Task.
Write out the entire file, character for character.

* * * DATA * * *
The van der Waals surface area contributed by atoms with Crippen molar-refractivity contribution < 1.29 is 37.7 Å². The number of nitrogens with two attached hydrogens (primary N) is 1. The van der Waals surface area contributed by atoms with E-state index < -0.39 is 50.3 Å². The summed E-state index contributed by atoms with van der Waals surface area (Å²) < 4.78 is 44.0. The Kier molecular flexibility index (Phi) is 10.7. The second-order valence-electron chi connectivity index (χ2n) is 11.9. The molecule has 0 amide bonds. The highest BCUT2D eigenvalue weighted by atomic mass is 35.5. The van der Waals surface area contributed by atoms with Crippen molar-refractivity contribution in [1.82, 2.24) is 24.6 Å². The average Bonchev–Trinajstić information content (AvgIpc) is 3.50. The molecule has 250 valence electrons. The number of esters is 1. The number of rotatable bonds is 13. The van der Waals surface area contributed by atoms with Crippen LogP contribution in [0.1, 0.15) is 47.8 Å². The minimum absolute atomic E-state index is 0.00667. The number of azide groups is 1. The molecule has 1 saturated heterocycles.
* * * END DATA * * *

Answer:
The van der Waals surface area contributed by atoms with Crippen molar-refractivity contribution < 1.29 is 37.7 Å². The number of nitrogens with two attached hydrogens (primary N) is 1. The van der Waals surface area contributed by atoms with E-state index < -0.39 is 50.3 Å². The summed E-state index contributed by atoms with van der Waals surface area (Å²) < 4.78 is 44.0. The Kier molecular flexibility index (Phi) is 10.7. The second-order valence-electron chi connectivity index (χ2n) is 11.9. The molecule has 0 amide bonds. The highest BCUT2D eigenvalue weighted by atomic mass is 35.5. The van der Waals surface area contributed by atoms with Crippen molar-refractivity contribution in [1.82, 2.24) is 24.6 Å². The average Bonchev–Trinajstić information content (AvgIpc) is 3.50. The molecule has 250 valence electrons. The number of esters is 1. The number of rotatable bonds is 13. The van der Waals surface area contributed by atoms with Crippen LogP contribution in [0.1, 0.15) is 47.8 Å². The minimum absolute atomic E-state index is 0.00667. The number of azide groups is 1. The molecule has 1 saturated heterocycles.